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General Domain FC-Based Shock Dynamics Solver


Leibovici, Daniel Victor (2024) General Domain FC-Based Shock Dynamics Solver. Dissertation (Ph.D.), California Institute of Technology. doi:10.7907/bd5r-4q30.


This thesis presents a novel FC-SDNN (Fourier Continuation Shock-detecting Neural Network) spectral scheme for the numerical solution of nonlinear conservation laws in general domains and under arbitrary boundary conditions, without the limiting CFL constraints inherent in other spectral schemes for general domains. The approach relies on the use of the Fourier Continuation (FC) method for spectral representation of non-periodic functions in conjunction with smooth artificial viscosity assignments localized in regions detected by means of a Shock-Detecting Neural Network (SDNN). Like previous shock capturing schemes and artificial viscosity techniques, the combined FC-SDNN strategy effectively controls spurious oscillations in the proximity of discontinuities. Thanks to its use of a localized but smooth artificial viscosity term, whose support is restricted to a vicinity of flow-discontinuity points, the algorithm enjoys spectral accuracy and low dissipation away from flow discontinuities, and, in such regions, it produces smooth numerical solutions—as evidenced by an essential absence of spurious oscillations in contour levels. The FC-SDNN viscosity assignment, which does not require use of problem-dependent algorithmic parameters, induces a significantly lower overall dissipation than other methods, including the Fourier-spectral versions of the previous entropy viscosity method, especially in the vicinity of contact discontinuities. The approach, which does not require the use of otherwise ubiquitous positivity-preserving limiters, enjoys a great geometrical flexibility on the basis of an overlapping-patch discretization. This allows its application for the simulation of supersonic and hypersonic flows and shocks, including Euler simulations at significantly higher speeds than previously achieved, such as e.g. Mach 25 re-entry flow speeds, impinging upon complex physical obstacles. This multi-domain approach is suitable for efficient parallelization on large computer clusters, and the MPI implementation proposed in this thesis enjoys high parallel scalability and in particular perfect weak scaling, as demonstrated by simulations on general complex domains. The character of the proposed algorithm is demonstrated through a variety of numerical tests for the linear advection, Burgers and Euler equations in one and two-dimensional non-periodic spatial domains, with results in accordance with physical theory and prior experimental and computational results up to and including both supersonic and hypersonic regimes.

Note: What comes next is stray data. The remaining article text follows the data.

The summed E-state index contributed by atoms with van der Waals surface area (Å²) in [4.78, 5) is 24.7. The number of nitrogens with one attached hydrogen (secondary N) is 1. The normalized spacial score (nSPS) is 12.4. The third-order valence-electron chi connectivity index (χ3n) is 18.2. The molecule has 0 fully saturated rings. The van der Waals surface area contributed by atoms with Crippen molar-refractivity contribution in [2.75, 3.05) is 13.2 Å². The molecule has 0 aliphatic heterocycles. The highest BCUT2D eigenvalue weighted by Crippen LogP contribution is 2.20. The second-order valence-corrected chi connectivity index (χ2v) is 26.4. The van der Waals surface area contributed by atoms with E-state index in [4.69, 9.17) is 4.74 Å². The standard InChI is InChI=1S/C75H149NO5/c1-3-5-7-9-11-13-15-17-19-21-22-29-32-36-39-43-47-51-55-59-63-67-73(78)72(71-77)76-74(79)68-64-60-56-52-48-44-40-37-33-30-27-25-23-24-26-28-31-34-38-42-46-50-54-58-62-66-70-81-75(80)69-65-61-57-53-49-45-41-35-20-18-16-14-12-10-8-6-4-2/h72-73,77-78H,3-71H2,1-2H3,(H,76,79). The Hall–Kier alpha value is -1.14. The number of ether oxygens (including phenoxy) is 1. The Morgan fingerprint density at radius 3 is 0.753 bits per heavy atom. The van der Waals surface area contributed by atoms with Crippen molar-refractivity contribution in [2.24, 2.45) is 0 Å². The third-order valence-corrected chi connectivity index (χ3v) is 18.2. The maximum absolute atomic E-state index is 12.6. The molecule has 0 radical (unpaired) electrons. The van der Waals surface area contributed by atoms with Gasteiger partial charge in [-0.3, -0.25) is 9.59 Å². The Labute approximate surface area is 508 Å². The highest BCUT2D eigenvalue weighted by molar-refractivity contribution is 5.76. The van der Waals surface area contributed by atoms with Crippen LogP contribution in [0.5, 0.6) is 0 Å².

Item Type:Thesis (Dissertation (Ph.D.))
Subject Keywords:Machine learning, Neural networks, Shock dynamics, Spectral methods, Artificial viscosity, Fourier continuation, Non-periodic domain, Multi-patch domain decomposition, High Performance Computing, MPI
Degree Grantor:California Institute of Technology
Division:Engineering and Applied Science
Major Option:Applied And Computational Mathematics
Awards:The W.P. Carey and Co. Prize in Applied Mathematics, 2024.
Thesis Availability:Public (worldwide access)
Research Advisor(s):
  • Bruno, Oscar P.
Thesis Committee:
  • Bruno, Oscar P.
  • Meiron, Daniel I. (chair)
  • Owhadi, Houman
  • Pullin, Dale Ian
Defense Date:22 January 2024
Non-Caltech Author Email:dleibovi (AT)
Funding AgencyGrant Number
Air Force Office of Scientific Research (AFOSR)FA9550-21-1-0373
Vannevar Bush Faculty Fellowship (VBFF)N00014-16-1-2808
Record Number:CaltechTHESIS:03152024-221312028
Persistent URL:
Related URLs:
URLURL TypeDescription adapted for Chapters 1, 2 and 3
Leibovici, Daniel Victor0009-0007-8267-4250
Default Usage Policy:No commercial reproduction, distribution, display or performance rights in this work are provided.
ID Code:16329
Deposited By: Daniel Leibovici
Deposited On:27 Mar 2024 21:44
Last Modified:17 Jun 2024 18:41

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